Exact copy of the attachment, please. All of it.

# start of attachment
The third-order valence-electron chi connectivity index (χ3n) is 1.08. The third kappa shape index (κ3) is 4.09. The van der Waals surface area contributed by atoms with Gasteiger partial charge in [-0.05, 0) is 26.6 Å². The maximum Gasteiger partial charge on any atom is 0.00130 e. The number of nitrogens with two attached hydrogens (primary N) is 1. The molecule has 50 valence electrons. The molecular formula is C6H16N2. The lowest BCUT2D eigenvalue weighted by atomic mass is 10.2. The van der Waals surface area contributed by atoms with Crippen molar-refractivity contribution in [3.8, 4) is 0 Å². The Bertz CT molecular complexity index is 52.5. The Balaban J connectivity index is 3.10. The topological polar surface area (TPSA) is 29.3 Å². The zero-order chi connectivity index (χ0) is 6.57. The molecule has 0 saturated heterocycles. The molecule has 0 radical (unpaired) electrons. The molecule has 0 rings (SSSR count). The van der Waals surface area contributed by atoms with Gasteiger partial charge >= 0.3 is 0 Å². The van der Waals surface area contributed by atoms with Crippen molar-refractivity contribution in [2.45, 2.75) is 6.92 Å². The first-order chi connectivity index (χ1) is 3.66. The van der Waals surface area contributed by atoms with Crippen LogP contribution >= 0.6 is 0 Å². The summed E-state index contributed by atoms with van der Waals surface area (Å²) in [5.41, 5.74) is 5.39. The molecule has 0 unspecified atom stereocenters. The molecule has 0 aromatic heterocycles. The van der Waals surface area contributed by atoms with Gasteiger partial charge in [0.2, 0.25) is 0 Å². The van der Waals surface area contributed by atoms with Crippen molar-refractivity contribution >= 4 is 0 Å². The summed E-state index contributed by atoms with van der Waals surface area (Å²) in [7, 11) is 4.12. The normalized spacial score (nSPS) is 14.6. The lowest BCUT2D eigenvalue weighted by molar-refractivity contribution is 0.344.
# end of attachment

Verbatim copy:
The third-order valence-electron chi connectivity index (χ3n) is 1.08. The third kappa shape index (κ3) is 4.09. The van der Waals surface area contributed by atoms with Gasteiger partial charge in [-0.05, 0) is 26.6 Å². The maximum Gasteiger partial charge on any atom is 0.00130 e. The number of nitrogens with two attached hydrogens (primary N) is 1. The molecule has 50 valence electrons. The molecular formula is C6H16N2. The lowest BCUT2D eigenvalue weighted by atomic mass is 10.2. The van der Waals surface area contributed by atoms with Crippen molar-refractivity contribution in [3.8, 4) is 0 Å². The Bertz CT molecular complexity index is 52.5. The Balaban J connectivity index is 3.10. The topological polar surface area (TPSA) is 29.3 Å². The zero-order chi connectivity index (χ0) is 6.57. The molecule has 0 saturated heterocycles. The molecule has 0 radical (unpaired) electrons. The molecule has 0 rings (SSSR count). The van der Waals surface area contributed by atoms with Gasteiger partial charge >= 0.3 is 0 Å². The van der Waals surface area contributed by atoms with Crippen molar-refractivity contribution in [2.45, 2.75) is 6.92 Å². The first-order chi connectivity index (χ1) is 3.66. The van der Waals surface area contributed by atoms with Crippen LogP contribution >= 0.6 is 0 Å². The summed E-state index contributed by atoms with van der Waals surface area (Å²) in [5.41, 5.74) is 5.39. The molecule has 0 unspecified atom stereocenters. The molecule has 0 aromatic heterocycles. The van der Waals surface area contributed by atoms with Gasteiger partial charge in [0.2, 0.25) is 0 Å². The van der Waals surface area contributed by atoms with Crippen molar-refractivity contribution >= 4 is 0 Å². The summed E-state index contributed by atoms with van der Waals surface area (Å²) in [7, 11) is 4.12. The normalized spacial score (nSPS) is 14.6. The lowest BCUT2D eigenvalue weighted by molar-refractivity contribution is 0.344.